Binghamton, Buffalo hear the state of their cities
Buffalo and Binghamton both heard the state of their cities yesterday.
In Buffalo Mayor Byron W. Brown said he wants to freeze property taxes for three years to give taxpayers more certainty. Brian Meyer at the Buffalo News reports that the idea is being well received:
"People are going to be glad to hear this," [Seneca-Babcock Community Block Club president) Arthur Robinson said. "This will keep more money in people's pockets." A former city lawmaker who is now a prominent banker also praised the planned tax freeze. "The worst enemy of development in any community is an increase in taxes, and this is a good step in the right direction," said David P. Rutecki, an administrative vice president at M&T Bank and former Council member.
In Binghamton, Mayor Matt Ryan shared an optimistic speech about the city's economic development efforts, reports Nancy Dooling at the Press & Sun-Bulletin:
To make sure the city and its businesses benefit from the potential spending power of more than 670 college students living downtown, Ryan said he has created a new commission to look at how the city can help fuel downtown growth. "We're going to come out on the other side," Ryan said after his hour-long speech. "(Economic growth) is the thing that is going to get us there." Ryan's speech was upbeat and pragmatic -- focusing on development issues and economic growth. That's in contrast to many of his previous "State of the City" speeches, which have put more emphasis on progressive issues, like "green" initiatives and development of groceries in poor neighborhoods.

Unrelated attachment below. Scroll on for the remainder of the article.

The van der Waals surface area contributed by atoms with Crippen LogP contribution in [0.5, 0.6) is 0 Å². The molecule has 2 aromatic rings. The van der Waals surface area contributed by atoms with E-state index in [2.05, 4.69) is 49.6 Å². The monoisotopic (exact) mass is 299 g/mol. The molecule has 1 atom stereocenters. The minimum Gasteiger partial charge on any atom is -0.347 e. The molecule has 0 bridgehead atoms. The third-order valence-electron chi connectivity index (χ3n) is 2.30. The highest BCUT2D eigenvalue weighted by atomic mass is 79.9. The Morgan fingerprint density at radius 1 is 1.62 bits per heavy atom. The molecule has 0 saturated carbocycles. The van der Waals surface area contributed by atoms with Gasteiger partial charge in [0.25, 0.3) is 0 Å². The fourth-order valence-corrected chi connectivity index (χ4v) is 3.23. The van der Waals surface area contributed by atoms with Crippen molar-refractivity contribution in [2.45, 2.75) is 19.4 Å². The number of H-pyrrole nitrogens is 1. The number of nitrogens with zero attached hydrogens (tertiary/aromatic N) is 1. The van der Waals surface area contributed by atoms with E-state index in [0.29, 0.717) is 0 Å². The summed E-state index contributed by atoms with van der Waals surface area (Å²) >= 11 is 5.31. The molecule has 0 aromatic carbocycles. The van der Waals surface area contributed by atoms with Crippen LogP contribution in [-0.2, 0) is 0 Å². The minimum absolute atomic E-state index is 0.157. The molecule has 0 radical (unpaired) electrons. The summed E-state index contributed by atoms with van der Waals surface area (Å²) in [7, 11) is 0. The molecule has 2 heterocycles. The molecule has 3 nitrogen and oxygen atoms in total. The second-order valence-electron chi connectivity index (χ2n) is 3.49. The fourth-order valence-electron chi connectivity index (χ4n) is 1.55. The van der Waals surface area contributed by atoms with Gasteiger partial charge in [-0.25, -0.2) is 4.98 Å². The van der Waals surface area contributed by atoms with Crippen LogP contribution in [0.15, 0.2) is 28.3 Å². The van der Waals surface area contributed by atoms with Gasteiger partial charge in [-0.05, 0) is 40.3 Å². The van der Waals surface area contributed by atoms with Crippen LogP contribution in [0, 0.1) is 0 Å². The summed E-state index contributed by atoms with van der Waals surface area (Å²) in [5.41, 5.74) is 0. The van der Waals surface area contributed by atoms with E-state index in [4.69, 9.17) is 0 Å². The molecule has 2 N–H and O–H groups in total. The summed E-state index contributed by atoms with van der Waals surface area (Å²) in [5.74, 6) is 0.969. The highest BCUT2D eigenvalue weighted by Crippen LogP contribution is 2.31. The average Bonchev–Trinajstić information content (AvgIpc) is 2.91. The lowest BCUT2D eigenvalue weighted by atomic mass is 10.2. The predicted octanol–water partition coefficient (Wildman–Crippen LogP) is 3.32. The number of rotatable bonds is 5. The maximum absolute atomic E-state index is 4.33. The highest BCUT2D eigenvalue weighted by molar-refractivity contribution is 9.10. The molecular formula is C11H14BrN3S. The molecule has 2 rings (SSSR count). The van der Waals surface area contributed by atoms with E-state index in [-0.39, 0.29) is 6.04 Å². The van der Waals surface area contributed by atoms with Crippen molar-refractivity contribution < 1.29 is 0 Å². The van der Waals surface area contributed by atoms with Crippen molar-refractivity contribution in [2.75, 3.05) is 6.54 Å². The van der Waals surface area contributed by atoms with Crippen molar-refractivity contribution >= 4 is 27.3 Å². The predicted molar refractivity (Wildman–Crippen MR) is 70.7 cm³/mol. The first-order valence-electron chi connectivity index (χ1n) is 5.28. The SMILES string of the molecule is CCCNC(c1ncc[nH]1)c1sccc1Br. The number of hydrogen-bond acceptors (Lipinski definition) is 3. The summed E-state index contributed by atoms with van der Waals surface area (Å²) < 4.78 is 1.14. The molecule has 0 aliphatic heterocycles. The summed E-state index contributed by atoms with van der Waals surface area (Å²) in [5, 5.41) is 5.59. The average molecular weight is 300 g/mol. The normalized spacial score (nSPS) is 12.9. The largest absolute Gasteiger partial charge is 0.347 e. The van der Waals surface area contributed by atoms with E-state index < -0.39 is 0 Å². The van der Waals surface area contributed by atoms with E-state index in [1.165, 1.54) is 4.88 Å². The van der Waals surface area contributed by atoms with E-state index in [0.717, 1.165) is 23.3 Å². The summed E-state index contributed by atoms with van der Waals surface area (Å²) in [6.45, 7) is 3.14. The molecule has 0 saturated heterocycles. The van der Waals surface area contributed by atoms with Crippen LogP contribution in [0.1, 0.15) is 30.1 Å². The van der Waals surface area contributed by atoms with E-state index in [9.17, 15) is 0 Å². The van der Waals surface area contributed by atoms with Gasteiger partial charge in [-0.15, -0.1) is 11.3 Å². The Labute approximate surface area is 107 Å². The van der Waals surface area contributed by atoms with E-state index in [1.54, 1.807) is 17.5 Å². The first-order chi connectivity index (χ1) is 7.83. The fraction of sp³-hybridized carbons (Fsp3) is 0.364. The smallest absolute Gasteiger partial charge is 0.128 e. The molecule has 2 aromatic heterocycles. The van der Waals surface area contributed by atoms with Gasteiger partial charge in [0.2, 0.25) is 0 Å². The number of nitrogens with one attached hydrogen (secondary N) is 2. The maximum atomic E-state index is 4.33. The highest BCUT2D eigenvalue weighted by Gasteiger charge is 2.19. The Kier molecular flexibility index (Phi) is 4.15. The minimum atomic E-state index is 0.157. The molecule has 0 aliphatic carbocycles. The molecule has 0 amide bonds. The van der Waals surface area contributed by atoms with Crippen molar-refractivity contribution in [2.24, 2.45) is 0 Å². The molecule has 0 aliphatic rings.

More good news in Binghamton: the city is in the running for a Livable Cities Award, for its "Design Your Own Park" contest. It's competing against seven other projects for the honor, for a $100,000 top prize, reports George Basler at the Press & Sun-Bulletin:
"The money is huge, but so is the recognition of Binghamton as an innovator in neighborhood improvement," said David Sloan Wilson, a Binghamton University faculty member and director of the Binghamton Neighborhood Project. The project calls for neighborhood groups to develop plans to turn neglected urban spaces into small parks. Five such efforts are under way in Binghamton, Wilson said.
The Innovation Trail's Emma Jacobs has covered one of the design-your-own parks - an effort to build a dog run. That idea has since come to fruition, and miniature greyhound Lila couldn't be more pleased.
“Triumph of the city”
One advocate that Binghamton and Buffalo (and other upstate urban areas) have on their side is Harvard economist Ed Glaeser. He appeared on the Daily Show last night to talk about urbanization (h/t Real Time Economics).
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